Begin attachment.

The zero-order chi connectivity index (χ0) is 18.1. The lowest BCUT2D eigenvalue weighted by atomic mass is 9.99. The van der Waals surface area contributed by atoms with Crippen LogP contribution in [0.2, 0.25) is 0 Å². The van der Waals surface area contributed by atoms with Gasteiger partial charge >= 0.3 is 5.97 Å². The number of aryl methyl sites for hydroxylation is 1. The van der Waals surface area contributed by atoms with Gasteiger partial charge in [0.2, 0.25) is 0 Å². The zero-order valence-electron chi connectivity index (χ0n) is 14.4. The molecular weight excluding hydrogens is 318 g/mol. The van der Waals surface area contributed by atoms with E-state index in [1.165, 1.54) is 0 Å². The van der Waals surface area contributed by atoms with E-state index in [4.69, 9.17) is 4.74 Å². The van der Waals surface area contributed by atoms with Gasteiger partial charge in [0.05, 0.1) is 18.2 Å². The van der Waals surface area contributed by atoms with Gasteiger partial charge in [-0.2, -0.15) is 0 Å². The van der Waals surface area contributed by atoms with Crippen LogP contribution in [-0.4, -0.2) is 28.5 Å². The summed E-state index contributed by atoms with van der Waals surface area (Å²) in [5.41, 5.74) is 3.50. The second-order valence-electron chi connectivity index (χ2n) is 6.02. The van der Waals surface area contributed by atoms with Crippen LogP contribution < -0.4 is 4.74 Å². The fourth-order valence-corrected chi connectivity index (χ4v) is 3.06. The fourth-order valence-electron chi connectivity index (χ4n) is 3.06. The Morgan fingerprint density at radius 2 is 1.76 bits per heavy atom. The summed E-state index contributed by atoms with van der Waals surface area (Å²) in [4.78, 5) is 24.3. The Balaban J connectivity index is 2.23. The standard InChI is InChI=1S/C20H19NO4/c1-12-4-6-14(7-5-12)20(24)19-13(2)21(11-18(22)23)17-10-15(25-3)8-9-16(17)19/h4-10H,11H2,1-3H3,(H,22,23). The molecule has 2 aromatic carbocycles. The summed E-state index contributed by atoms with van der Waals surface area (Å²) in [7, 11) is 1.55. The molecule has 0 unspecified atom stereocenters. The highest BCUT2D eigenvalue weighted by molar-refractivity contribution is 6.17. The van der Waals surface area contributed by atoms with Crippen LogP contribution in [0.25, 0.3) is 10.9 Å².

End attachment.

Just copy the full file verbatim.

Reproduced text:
The zero-order chi connectivity index (χ0) is 18.1. The lowest BCUT2D eigenvalue weighted by atomic mass is 9.99. The van der Waals surface area contributed by atoms with Crippen LogP contribution in [0.2, 0.25) is 0 Å². The van der Waals surface area contributed by atoms with Gasteiger partial charge >= 0.3 is 5.97 Å². The number of aryl methyl sites for hydroxylation is 1. The van der Waals surface area contributed by atoms with Gasteiger partial charge in [0.2, 0.25) is 0 Å². The zero-order valence-electron chi connectivity index (χ0n) is 14.4. The molecular weight excluding hydrogens is 318 g/mol. The van der Waals surface area contributed by atoms with E-state index in [1.165, 1.54) is 0 Å². The van der Waals surface area contributed by atoms with E-state index in [4.69, 9.17) is 4.74 Å². The van der Waals surface area contributed by atoms with Gasteiger partial charge in [0.05, 0.1) is 18.2 Å². The van der Waals surface area contributed by atoms with Gasteiger partial charge in [-0.2, -0.15) is 0 Å². The van der Waals surface area contributed by atoms with Crippen LogP contribution in [-0.4, -0.2) is 28.5 Å². The summed E-state index contributed by atoms with van der Waals surface area (Å²) in [5.41, 5.74) is 3.50. The second-order valence-electron chi connectivity index (χ2n) is 6.02. The van der Waals surface area contributed by atoms with Crippen LogP contribution < -0.4 is 4.74 Å². The fourth-order valence-corrected chi connectivity index (χ4v) is 3.06. The fourth-order valence-electron chi connectivity index (χ4n) is 3.06. The Morgan fingerprint density at radius 2 is 1.76 bits per heavy atom. The summed E-state index contributed by atoms with van der Waals surface area (Å²) in [4.78, 5) is 24.3. The Balaban J connectivity index is 2.23. The standard InChI is InChI=1S/C20H19NO4/c1-12-4-6-14(7-5-12)20(24)19-13(2)21(11-18(22)23)17-10-15(25-3)8-9-16(17)19/h4-10H,11H2,1-3H3,(H,22,23). The molecule has 2 aromatic carbocycles. The summed E-state index contributed by atoms with van der Waals surface area (Å²) in [7, 11) is 1.55. The molecule has 0 unspecified atom stereocenters. The highest BCUT2D eigenvalue weighted by molar-refractivity contribution is 6.17. The van der Waals surface area contributed by atoms with Crippen LogP contribution in [0.25, 0.3) is 10.9 Å².